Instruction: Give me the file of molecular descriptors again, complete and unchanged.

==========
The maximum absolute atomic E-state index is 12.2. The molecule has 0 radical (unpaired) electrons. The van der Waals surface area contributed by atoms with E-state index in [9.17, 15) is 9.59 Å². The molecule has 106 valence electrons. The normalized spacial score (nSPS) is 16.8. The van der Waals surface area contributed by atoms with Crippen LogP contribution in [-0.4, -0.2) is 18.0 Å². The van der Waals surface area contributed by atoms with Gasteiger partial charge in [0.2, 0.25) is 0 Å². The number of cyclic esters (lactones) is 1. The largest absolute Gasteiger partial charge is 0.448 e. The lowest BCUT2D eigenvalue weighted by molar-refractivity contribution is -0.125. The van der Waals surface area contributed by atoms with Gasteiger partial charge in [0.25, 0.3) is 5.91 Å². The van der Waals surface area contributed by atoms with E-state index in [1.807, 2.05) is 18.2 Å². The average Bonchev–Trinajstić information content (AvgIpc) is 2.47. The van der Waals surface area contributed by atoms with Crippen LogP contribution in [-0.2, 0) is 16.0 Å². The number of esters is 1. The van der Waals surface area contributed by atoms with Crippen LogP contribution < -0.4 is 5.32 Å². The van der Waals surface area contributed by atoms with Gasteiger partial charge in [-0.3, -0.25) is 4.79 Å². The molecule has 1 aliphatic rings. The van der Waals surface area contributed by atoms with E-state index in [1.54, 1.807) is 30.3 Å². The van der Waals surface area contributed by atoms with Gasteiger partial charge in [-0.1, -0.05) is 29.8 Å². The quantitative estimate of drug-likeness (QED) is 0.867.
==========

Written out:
The maximum absolute atomic E-state index is 12.2. The molecule has 0 radical (unpaired) electrons. The van der Waals surface area contributed by atoms with E-state index in [9.17, 15) is 9.59 Å². The molecule has 106 valence electrons. The normalized spacial score (nSPS) is 16.8. The van der Waals surface area contributed by atoms with Crippen LogP contribution in [-0.4, -0.2) is 18.0 Å². The van der Waals surface area contributed by atoms with Gasteiger partial charge in [0.2, 0.25) is 0 Å². The number of cyclic esters (lactones) is 1. The largest absolute Gasteiger partial charge is 0.448 e. The lowest BCUT2D eigenvalue weighted by molar-refractivity contribution is -0.125. The van der Waals surface area contributed by atoms with Gasteiger partial charge in [0.25, 0.3) is 5.91 Å². The van der Waals surface area contributed by atoms with E-state index in [1.807, 2.05) is 18.2 Å². The average Bonchev–Trinajstić information content (AvgIpc) is 2.47. The van der Waals surface area contributed by atoms with Crippen LogP contribution in [-0.2, 0) is 16.0 Å². The number of esters is 1. The van der Waals surface area contributed by atoms with Crippen LogP contribution < -0.4 is 5.32 Å². The van der Waals surface area contributed by atoms with Gasteiger partial charge in [-0.3, -0.25) is 4.79 Å². The molecule has 1 aliphatic rings. The van der Waals surface area contributed by atoms with E-state index in [1.54, 1.807) is 30.3 Å². The van der Waals surface area contributed by atoms with Gasteiger partial charge in [-0.1, -0.05) is 29.8 Å². The quantitative estimate of drug-likeness (QED) is 0.867.